Now if we take this last item of 6,800,000 acres, and divide it by 2¾, we shall find that it affords food for 2,054,380 human beings, which added to the ten millions before named, gives a total of 12,054,380, that is, a number exceeding by nearly two millions the amount of the inhabitants of England and Wales, according to the returns to the population-act of 1810.—It is to be observed, that in this calculation I have wholly omitted all consideration of the 7,816,000 acres, which Mr. Middleton states as consisting at present in commons and waste lands, but which are certainly in part capable of being diverted to the sustenance of human life.
I have the rather chosen to present these extracts to the reader, as they naturally lead to several interesting reflections on the subject of human subsistence, independently of the question under present consideration.
I was however originally anxious to have given here, instead of the above, a Table of the actual produce of the country, under the heads of the different articles of human nutriment. But I did not find that I could obtain, with sufficient accuracy, the materials of such a Table. Mr. Middleton proceeds on a ground, peculiarly unfavourable to the result of which I was in search. He computes the quantity of land, appropriated to grazing and tillage, and from thence reasons downward to the food of a human being. I do not doubt, that if I could have procured an account of the actual produce, it would have shewn the wealth of the country, and the extent of its power in sustaining a number of human beings, in a much more striking light.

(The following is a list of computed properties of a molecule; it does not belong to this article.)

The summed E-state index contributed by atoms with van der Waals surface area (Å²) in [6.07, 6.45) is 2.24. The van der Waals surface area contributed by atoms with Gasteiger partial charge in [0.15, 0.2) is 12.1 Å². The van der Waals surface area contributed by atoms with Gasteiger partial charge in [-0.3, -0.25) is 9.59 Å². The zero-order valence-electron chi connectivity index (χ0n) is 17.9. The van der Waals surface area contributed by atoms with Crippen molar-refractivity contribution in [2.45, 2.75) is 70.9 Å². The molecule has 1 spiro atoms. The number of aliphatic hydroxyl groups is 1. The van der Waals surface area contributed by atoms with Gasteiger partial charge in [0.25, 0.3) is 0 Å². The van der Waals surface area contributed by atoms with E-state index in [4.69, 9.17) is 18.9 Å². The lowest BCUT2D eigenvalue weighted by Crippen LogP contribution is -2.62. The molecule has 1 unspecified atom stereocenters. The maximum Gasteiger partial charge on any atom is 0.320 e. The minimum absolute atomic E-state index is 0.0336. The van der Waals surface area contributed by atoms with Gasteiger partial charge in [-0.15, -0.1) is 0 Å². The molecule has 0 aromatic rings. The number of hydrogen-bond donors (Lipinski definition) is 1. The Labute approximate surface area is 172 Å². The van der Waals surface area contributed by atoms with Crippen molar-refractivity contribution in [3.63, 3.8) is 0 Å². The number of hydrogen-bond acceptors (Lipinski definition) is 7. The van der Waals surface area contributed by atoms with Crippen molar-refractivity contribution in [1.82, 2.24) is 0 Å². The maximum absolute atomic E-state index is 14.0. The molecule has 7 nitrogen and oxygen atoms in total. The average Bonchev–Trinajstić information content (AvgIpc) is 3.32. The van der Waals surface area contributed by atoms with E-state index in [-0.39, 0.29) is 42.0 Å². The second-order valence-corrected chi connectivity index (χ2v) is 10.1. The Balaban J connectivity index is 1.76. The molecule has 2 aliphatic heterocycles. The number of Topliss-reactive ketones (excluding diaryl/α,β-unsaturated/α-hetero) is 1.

At present, for example, England produces annually a certain number of quarters of corn, and so on of the other means of human subsistence. If Mr. Malthus intends to say that this quantity of corn and this stock of provisions will subsist only a given number of human beings, and that, supposing all importation and exportation to be suspended for one year, the whole of this stock may be bona fide applied to the subsistence of the people of England, he is or may be delivering a truth; but he is merely delivering a truth of the most obvious and trivial nature, while he affects with much solemnity to be laying down a principle.
The proper question is, why, if this quantity of provisions is not sufficient for the subsistence of the people of England in the year under consideration, or as they might be found in the subsequent years, a greater quantity of provisions does not go on to be produced?
And here the first certain and incontrovertible answer, is the negative one, that it is not the limited dimensions of the globe, or of any of its considerable divisions, and that it is not that the earth refuses itself to the producing a more considerable quantity. The lands of England have never yet been tasked to produce all the means of human nourishment of which they are capable: the men of England have never yet been called forth to exert all that agricultural industry, of which the number of hands existing in the country are susceptible. It is neither the want of soil, nor the want of hands to cultivate it, that limits the quantity of provisions which England annually produces. It must therefore be something different from both of these.
[a]Vol. II, p. 269.